Raymond Chandler

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Raymond Thornton Chandler (July 23, 1888 – March 26, 1959) was an Anglo-American novelist and screenwriter who had an immense stylistic influence upon the modern private detective story, especially in the style of the writing and the attitudes now characteristic of the genre. His protagonist, Philip Marlowe, along with Dashiell Hammett's Sam Spade, is considered synonymous with "private detective", both being played on screen by Humphrey Bogart.


Early life

Chandler was born in Chicago, Illinois, in 1888, and moved to the United Kingdom in 1900[1] with his Irish-born mother after they were abandoned by his father, an alcoholic civil engineer who worked for a North American railway company. His uncle, a successful lawyer, supported them.[2] After attending a local school in Upper Norwood, Chandler was classically educated at Dulwich College, London (a public school whose alumni also include the authors P.G. Wodehouse[2] and C. S. Forester). He did not attend university, instead spending time in Paris and Munich. In 1907, he was naturalised as a British subject in order to take the civil service examination, which he passed with the third-highest score. He then took an Admiralty job, lasting just over a year. His first poem was published during that time.[3]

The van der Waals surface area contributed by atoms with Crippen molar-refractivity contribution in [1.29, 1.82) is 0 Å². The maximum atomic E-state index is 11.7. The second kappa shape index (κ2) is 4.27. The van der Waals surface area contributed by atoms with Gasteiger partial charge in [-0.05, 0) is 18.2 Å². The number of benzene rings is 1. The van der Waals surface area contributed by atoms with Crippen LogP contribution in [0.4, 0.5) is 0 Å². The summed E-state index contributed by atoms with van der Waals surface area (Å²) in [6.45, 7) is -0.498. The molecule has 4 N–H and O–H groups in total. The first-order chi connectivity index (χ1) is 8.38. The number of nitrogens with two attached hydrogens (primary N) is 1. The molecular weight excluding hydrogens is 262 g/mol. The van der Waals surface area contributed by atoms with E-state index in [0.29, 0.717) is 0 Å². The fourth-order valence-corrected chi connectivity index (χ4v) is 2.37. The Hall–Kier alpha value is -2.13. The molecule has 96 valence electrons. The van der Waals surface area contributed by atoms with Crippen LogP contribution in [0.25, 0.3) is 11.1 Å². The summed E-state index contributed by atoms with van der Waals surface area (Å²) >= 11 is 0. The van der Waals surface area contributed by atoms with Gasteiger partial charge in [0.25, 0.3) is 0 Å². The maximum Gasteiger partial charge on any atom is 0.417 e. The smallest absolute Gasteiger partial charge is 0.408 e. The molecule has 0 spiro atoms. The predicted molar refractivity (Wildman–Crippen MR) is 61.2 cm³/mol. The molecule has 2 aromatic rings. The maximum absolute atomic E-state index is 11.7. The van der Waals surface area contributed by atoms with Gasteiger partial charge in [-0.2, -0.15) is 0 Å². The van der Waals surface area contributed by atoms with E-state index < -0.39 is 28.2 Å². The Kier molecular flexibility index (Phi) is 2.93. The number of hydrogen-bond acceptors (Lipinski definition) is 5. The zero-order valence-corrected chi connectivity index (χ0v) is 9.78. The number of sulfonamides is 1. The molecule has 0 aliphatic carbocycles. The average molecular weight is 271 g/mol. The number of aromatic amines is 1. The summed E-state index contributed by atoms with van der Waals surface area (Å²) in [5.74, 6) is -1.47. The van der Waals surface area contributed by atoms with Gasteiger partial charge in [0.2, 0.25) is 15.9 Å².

Chandler disliked the servility of the civil service and resigned, to the consternation of his family, becoming a reporter for the Daily Express and the Bristol Western Gazette newspapers. He was an unsuccessful journalist, published reviews and continued writing romantic poetry. Accounting for that time he said, "Of course in those days as now there were...clever young men who made a decent living as freelances for the numerous literary weeklies..." but "...I was distinctly not a clever young man. Nor was I at all a happy young man." [4]

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